Seder follows these key elements: Kaddish: blessings and first cup of wine; Ur’chatz: hand washing for vegetables, Karpas: appetizer dipped in saltwater, Yachatz: middle matzo breaking, Magid: the Passover story, Rohtzah: ritual hand washing, Motzi Matzo: matzo blessing, Maror: eating of the bitter herbs, Koreich: making a matzo sandwich with bitter herbs, Shulchan Orech: the meal, Tzafun: afikoman eating, Bareich: after meal prayer, Hallel: praise songs, Nirtzah: say “Next year in Jerusalem.” In all, four cups of wine are drunk during this celebratory meal.

As Greenberg introduced each of these sections of the Seder, he would either ask those gathered a question, or relate a brief anecdote regarding the significance the particular item. I found it an exciting learning experience, because he phrased his questions in such a way that all would have to stretch their knowledge and imagination to follow him. During countless visits in the faith community, I’ve found it extremely rare that a spiritual leader follows this question-and-answer approach to elicit responses. It was a true learning experience.

It also extended to the children and youth. A key part of the service is devoted to the “four questions,” posed to the younger ones and prefaced by a general question — “What makes this night different from all [other] nights?” — that is answered in 4 parts: 1. On all nights we need not dip even once, on this night we do so twice; 2. On all nights we eat chametz or matzo, and on this night only matzo; 3. On all nights we eat any kind of vegetables, and on this night maror; 4. On all nights we eat sitting upright or reclining, and on this night we all recline.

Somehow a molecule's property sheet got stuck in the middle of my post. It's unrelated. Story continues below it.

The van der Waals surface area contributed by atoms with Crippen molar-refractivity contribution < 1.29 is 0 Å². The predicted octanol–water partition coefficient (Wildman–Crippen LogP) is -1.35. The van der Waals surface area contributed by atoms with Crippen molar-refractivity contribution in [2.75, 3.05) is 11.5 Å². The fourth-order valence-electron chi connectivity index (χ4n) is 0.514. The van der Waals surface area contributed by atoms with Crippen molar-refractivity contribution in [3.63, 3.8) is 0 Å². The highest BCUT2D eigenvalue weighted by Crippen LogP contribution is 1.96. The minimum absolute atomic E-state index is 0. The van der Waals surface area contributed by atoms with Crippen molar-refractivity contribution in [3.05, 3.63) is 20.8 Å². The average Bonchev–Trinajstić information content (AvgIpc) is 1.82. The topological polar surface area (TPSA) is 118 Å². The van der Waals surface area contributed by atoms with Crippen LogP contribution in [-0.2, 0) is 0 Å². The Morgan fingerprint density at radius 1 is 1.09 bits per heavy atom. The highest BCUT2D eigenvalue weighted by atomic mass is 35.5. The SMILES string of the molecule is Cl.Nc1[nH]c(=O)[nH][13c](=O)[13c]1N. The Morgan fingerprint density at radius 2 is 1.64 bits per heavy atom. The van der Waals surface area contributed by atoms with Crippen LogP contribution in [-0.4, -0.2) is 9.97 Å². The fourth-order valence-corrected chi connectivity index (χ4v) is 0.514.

The children responded beautifully. After the meal there was traditional dancing by groups of men and women, separately, to “Hava Nagila” in long hand-clasped lines circling around two or three tables. It was breathtaking to look and listen. The words mean “let us rejoice, let us sing, awaken brethren.” Another song sung was “Dayenu,” which means “it would have been sufficient.” A lengthy song, a typical verse is “If He had brought us out from Egypt, and had not carried out judgments against them Dayenu, it would have sufficed us!”

Concluding impressions

My first impression of the Lubavitcher community is one of warmth; to each other, and to strangers. Rarely do I experience this kind of hospitality in any faith community. Next, I loved how this group showed they lived their history through this celebration where every element is designed with meaning. I was thrilled seeing the training and support they give to their younger generations. So many faith congregations just plow the surface. This one plows lasting and deep. My visit was not without some minor learning experiences. Going back thousands of years, these people have developed a unique set of traditions that serve them well. Although I committed a few faux pas, I learned from them and have nothing but admiration for this wonderful faith community.

Chris Thompson is a religion scholar who visits local churches and writes about his experiences and matters of faith on his blog, Church Visits.